Gruff Rhys

Minoritenplatz, Volksgarten, 2011

On the first sunny days in early spring people are longing for this wee bit of sun and try not to bother too much about the wind that is freshening up at this time of the year. The same holds true, when we meet Cardiff-based Gruff Rhys on the morning after his Vienna show. We have had enough of winterly indoor shootings and thus are happy to work with a Welsh man, who won’t be fussy about the windy weather. Gruff is forearmed with a life vest for the performance of the haunting “Shark Ridden Waters” in the historic inner city. On our following sightseeing stroll we chat with him about bands from Cardiff. The artist, who became with his involvement in several bands (including the Super Furry Animals and Neon Neon) one of the major figures in the Welsh music scene, seems like the perfect person for this. After Gruff has striked up the bittersweet “If We Were Words (We Would Rhyme)” in the sculpturesque setting of rose trees shrouded in their winter coats, we head for a café, where he keeps writing down band names so that we can take an inspiring dive into the Welsh music scene.

Sarah Brugner
Sound Recording
Michael Luger
Post production
Sarah Brugner
Simon Brugner
Gruff Rhys


This is not the kind of square where people meet and hang out together. Flaneurs (who seek a less crowded route through the inner city), tourists (who got a bit off the track) and politicians (who head from or to one of the offices of the Federal Government) are all passing by here. The Office of the Federal Chancellor, the Ministry for Foreign Affairs and the Ministry for Internal Affairs as well as the Ministry of Education are all located around Minoritenplatz, yet the building that really gives the square its distinctive flair is Minoritenkirche, one of the oldest churches in Vienna. The foundation was laid in 1275 and the church was then ministered by the religious order of the Minorites (so much to the origin of its name). The church is impressive in its plainness (especially as it is an exception among the pompous Karlskirche, the towering Stephanskirche or the historicist ecclesiastical buildings in Vienna) and the expansive cobblestone pavement puts some extra charm to this square. So when passing by here, you should take your time to enjoy this setting. Anywhere else in the city you will hardly find such inviting walls of undressed stone to rest on!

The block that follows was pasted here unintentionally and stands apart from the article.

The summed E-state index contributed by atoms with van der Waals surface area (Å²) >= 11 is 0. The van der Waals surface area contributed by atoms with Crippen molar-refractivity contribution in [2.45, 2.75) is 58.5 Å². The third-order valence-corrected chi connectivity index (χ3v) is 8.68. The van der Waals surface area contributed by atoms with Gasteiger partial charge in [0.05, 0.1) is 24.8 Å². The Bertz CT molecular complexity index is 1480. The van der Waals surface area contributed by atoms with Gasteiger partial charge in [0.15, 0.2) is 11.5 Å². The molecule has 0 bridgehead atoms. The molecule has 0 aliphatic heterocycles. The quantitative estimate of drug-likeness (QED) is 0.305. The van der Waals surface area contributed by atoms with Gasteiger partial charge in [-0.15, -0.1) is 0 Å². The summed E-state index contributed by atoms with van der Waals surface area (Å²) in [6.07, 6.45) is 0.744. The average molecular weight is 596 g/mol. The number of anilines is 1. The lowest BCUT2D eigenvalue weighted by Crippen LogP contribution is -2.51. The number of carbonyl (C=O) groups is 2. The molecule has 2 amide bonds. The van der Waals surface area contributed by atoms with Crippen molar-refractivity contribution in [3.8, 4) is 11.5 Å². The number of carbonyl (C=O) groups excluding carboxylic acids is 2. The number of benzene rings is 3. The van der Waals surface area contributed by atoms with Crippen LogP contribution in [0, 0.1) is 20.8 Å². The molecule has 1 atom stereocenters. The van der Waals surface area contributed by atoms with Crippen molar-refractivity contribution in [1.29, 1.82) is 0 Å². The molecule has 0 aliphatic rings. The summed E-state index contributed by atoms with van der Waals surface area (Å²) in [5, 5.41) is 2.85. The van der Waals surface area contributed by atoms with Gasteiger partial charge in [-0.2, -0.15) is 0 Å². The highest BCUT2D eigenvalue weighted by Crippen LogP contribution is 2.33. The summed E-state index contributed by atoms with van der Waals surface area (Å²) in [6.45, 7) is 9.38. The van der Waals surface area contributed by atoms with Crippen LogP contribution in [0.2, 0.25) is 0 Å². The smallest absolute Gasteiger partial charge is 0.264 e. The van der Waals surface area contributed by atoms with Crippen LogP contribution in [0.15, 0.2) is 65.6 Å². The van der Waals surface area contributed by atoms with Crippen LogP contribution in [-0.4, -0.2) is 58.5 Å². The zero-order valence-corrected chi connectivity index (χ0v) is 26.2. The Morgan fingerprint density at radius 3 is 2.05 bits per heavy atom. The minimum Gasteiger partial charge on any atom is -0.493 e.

Connecting Heldenplatz with Burgtheater, facing the Parliament, the Rathauspark and the Natural History Museum on the one side and Ballhausplatz on the other, this first-district park will unavoidably lie on your sightseeing-track. Tourists that want to see it all can continue their attentive stroll in the neat Volksgarten, watching out for the Theseus temple, the monument for Empress Elisabeth of Austria-Hungary (well-known as “Sissi”) and for the playwright Franz Grillparzer, the Volksgartenpavillon (café and club) and its fountain and rosegarden. On warm and sunny days they might otherwise join the more laid-back people (not least students from the nearby University) chatting, reading, sunbathing on the lawn (as long as the city won’t introduce the Victorian “Keep off the grass!” again). The well-attended garden along the Ringstraße, constructed over the former city fortifications destroyed by Napoleon’s troops, opened its doors to the public in 1820.